Learn everything you need to know about the Zika virus, who it might affect and the dangers during pregnancy.
Zika is an infection that was first detected in the 1940s in Uganda. It is spread by active mosquitos and also sexually transmitted. Though generally associated with relatively mild symptoms in adults with developed immune systems, the Zika virus can be extremely dangerous when contracted by pregnant women.
Why is Zika Virus so dangerous for pregnant women?
A birth defect caused by the infection of the Zika virus is microcephaly. Microcephaly means your child will have an underdeveloped brain and much smaller head. This frequently leads to intellectual disability, poor motor function and seizures. A lower life expectancy is another result of this infection being transmitted to an unborn baby.
Symptoms of Zika Virus (as cited by the NHS)
- a rash
- itching all over the body
- a high temperature
- a headache
- joint pain (with possible swelling, mainly in the smaller joints of the hands and feet)
- muscle pain
- red eyes (conjunctivitis)
- lower back pain
- pain behind the eyes
If you are experiencing these symptoms after travelling to an affected area, consult your GP. If you or your partner are pregnant this is especially necessary. A blood test and/or an ultrasound will be carried out as tests.
How to reduce the risk of Zika Virus
With no vaccination nor medication available to protect against this virus, it is strongly advised that pregnant women do not travel to affected areas. If travel is essential then you must take all precautions possible to avoid being bitten. The Aedes mosquito is most active during the day and people are being told to:
- Wear light-coloured, long-sleeved shirts and trousers
- Apply sunscreen before using insect repellent
- Keep doors and windows shut and use air conditioning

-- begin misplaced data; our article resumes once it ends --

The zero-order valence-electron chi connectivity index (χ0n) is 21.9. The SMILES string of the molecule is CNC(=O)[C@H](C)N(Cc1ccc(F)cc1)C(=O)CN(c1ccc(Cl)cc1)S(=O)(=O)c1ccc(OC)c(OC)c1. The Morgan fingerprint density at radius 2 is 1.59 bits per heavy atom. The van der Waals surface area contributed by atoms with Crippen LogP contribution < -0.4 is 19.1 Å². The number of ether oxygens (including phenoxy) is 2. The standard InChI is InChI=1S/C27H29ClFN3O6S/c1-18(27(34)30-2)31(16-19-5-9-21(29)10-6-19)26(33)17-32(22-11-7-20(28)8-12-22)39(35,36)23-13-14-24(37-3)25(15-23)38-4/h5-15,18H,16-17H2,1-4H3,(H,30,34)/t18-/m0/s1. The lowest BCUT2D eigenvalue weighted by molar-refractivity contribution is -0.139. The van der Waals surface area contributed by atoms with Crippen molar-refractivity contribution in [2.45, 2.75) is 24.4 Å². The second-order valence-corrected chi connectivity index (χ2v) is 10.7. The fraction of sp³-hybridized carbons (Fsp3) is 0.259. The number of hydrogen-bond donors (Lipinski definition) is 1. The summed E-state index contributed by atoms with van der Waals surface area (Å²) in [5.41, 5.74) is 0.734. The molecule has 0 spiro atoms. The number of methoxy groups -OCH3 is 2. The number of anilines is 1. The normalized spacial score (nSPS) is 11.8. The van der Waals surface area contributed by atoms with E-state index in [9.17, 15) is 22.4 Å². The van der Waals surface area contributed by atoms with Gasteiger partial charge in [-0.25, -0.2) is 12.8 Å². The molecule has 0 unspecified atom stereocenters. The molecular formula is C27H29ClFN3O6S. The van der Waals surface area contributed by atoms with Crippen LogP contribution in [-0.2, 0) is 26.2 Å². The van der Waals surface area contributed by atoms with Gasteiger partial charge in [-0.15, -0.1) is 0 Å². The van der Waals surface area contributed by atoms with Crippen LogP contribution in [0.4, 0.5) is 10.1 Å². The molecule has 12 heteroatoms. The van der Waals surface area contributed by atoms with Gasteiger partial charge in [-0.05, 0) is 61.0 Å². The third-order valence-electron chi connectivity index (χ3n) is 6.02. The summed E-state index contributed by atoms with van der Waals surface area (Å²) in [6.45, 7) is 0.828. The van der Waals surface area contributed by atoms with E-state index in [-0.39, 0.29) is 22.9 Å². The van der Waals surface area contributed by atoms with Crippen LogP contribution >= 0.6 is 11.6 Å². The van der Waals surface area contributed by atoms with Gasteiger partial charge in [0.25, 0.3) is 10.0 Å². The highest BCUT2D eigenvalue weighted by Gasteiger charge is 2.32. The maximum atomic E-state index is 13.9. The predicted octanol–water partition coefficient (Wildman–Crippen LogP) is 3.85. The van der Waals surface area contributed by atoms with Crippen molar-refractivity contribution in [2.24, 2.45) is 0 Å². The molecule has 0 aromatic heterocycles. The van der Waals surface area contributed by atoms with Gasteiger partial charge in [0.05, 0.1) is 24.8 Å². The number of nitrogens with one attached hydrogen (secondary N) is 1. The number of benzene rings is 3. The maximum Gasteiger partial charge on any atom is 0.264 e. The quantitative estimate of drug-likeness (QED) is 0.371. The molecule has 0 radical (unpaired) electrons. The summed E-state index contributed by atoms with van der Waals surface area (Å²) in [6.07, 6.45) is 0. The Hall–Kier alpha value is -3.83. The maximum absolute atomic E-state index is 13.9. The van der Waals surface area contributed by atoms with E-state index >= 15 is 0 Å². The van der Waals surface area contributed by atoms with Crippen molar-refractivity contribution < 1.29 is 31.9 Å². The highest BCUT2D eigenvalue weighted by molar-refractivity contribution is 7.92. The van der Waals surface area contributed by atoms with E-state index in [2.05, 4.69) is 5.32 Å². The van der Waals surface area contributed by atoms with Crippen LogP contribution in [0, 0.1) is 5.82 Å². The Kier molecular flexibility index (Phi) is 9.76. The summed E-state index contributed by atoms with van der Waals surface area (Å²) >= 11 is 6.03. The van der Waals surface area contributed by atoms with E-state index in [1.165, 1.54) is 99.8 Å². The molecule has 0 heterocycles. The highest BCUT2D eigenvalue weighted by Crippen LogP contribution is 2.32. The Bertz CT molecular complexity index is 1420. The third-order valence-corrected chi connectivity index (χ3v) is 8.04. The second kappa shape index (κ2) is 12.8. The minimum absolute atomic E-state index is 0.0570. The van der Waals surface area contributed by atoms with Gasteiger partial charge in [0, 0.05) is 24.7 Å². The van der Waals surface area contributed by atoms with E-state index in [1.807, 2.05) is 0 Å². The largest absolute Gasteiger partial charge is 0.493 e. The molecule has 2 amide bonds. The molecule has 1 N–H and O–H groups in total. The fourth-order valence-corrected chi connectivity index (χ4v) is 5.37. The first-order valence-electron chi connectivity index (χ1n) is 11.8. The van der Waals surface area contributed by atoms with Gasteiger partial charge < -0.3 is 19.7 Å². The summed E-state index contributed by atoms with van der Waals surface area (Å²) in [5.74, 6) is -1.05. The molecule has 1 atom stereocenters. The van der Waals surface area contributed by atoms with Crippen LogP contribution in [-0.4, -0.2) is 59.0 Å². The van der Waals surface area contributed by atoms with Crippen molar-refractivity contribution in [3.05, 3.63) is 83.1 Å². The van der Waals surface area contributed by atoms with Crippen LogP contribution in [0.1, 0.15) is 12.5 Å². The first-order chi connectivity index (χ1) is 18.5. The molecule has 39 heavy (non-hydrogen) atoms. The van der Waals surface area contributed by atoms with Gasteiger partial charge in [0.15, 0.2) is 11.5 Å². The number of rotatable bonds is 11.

- Use insect repellents containing DEET
Pregnant women and those wishing to conceive are to follow this guidance scrupulously and ensure they use an insect repellent with 50% DEET. Midwives say this is perfectly safe in pregnancy and vastly reduces the risk of being bitten.
Where does Zika Virus come from?
Zika, which spreads through day-time active mosquitos, was first discovered in Uganda in the 1940s. For a long while it was confined to a small area along the equator in Africa and Asia. However, several years ago it began to spread into the Americas and a correlation between Zika and brain defects in unborn children of those infected became apparent.
Countries pregnant women should avoid
A number of countries have detected active cases of the Zika virus, although some have been deemed higher risk than others. There have been travel notices issued in areas of Central Africa, Central America, South America, the Caribbean and some Pacific Islands.
Up to date information on the Zika virus and the countries affected can be found on the Public Health England website or by contacting your GP or healthcare provider.
Zika Virus Common Questions
Sisters Marina Fogle and Dr Chiara Hunt, founders of The Bump Class, explain everything you need to know about the issue of the Zika Virus in pregnancy
What if I’ve already been to a Zika area while pregnant?
Your GP will recommend that you be tested. This will either be a blood or urine test. If you test positive for Zika, obstetricians will keep a close eye on the development of your baby.
What if my partner has visited a Zika area while I’m pregnant?
He needs to be tested. Because Zika can be passed on through sex, you should not have sex without using condoms before the results are back.
What if I’ve booked a holiday and can’t get my money back?
Don’t go – it’s just not worth it. You could try asking your travel insurance company if it will cover cancellation fees.
We are trying to conceive but have just visited a Zika area, what should we do?
The advice is for women to wait eight weeks before trying. However, because Zika stays for longer in sperm, men need to wait for six months. So if you have both travelled, you both need to wait for six months unless you get tested and have a negative result.
If I have Zika and am pregnant, what are the chances that our baby will have a brain defect?
Neonatal outcomes take years to determine, so there is no accurate data on this yet. That said, the risk of Zika to unborn children is significant so always follow the advice from the Centers for Disease Control and Prevention (cdc.gov).
Where do we need to avoid?
This often changes, again check the cdc.gov website before you travel. Broadly, travel notices have been issued in parts of Central Africa, Central America, South America, the Caribbean and some Pacific islands.
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